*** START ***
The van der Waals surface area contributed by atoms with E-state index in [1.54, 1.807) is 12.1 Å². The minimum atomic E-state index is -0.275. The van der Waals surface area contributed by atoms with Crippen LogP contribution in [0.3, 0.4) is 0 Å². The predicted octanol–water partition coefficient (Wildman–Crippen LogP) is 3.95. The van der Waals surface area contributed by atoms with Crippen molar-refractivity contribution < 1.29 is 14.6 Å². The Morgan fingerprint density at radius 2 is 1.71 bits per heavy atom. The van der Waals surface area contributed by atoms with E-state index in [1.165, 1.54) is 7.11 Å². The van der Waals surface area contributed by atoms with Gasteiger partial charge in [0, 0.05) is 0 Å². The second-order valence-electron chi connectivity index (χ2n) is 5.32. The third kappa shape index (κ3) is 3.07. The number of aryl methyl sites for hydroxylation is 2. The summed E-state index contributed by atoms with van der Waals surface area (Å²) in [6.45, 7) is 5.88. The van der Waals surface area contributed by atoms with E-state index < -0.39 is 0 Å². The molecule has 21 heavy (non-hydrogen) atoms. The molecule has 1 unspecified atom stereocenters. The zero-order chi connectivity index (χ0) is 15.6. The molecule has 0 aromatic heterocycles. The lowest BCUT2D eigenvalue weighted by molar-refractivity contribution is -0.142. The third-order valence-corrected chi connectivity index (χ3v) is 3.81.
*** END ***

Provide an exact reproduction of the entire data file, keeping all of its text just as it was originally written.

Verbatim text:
The van der Waals surface area contributed by atoms with E-state index in [1.54, 1.807) is 12.1 Å². The minimum atomic E-state index is -0.275. The van der Waals surface area contributed by atoms with Crippen LogP contribution in [0.3, 0.4) is 0 Å². The predicted octanol–water partition coefficient (Wildman–Crippen LogP) is 3.95. The van der Waals surface area contributed by atoms with Crippen molar-refractivity contribution < 1.29 is 14.6 Å². The Morgan fingerprint density at radius 2 is 1.71 bits per heavy atom. The van der Waals surface area contributed by atoms with E-state index in [1.165, 1.54) is 7.11 Å². The van der Waals surface area contributed by atoms with Gasteiger partial charge in [0, 0.05) is 0 Å². The second-order valence-electron chi connectivity index (χ2n) is 5.32. The third kappa shape index (κ3) is 3.07. The number of aryl methyl sites for hydroxylation is 2. The summed E-state index contributed by atoms with van der Waals surface area (Å²) in [6.45, 7) is 5.88. The van der Waals surface area contributed by atoms with E-state index < -0.39 is 0 Å². The molecule has 21 heavy (non-hydrogen) atoms. The molecule has 1 unspecified atom stereocenters. The zero-order chi connectivity index (χ0) is 15.6. The molecule has 0 aromatic heterocycles. The lowest BCUT2D eigenvalue weighted by molar-refractivity contribution is -0.142. The third-order valence-corrected chi connectivity index (χ3v) is 3.81.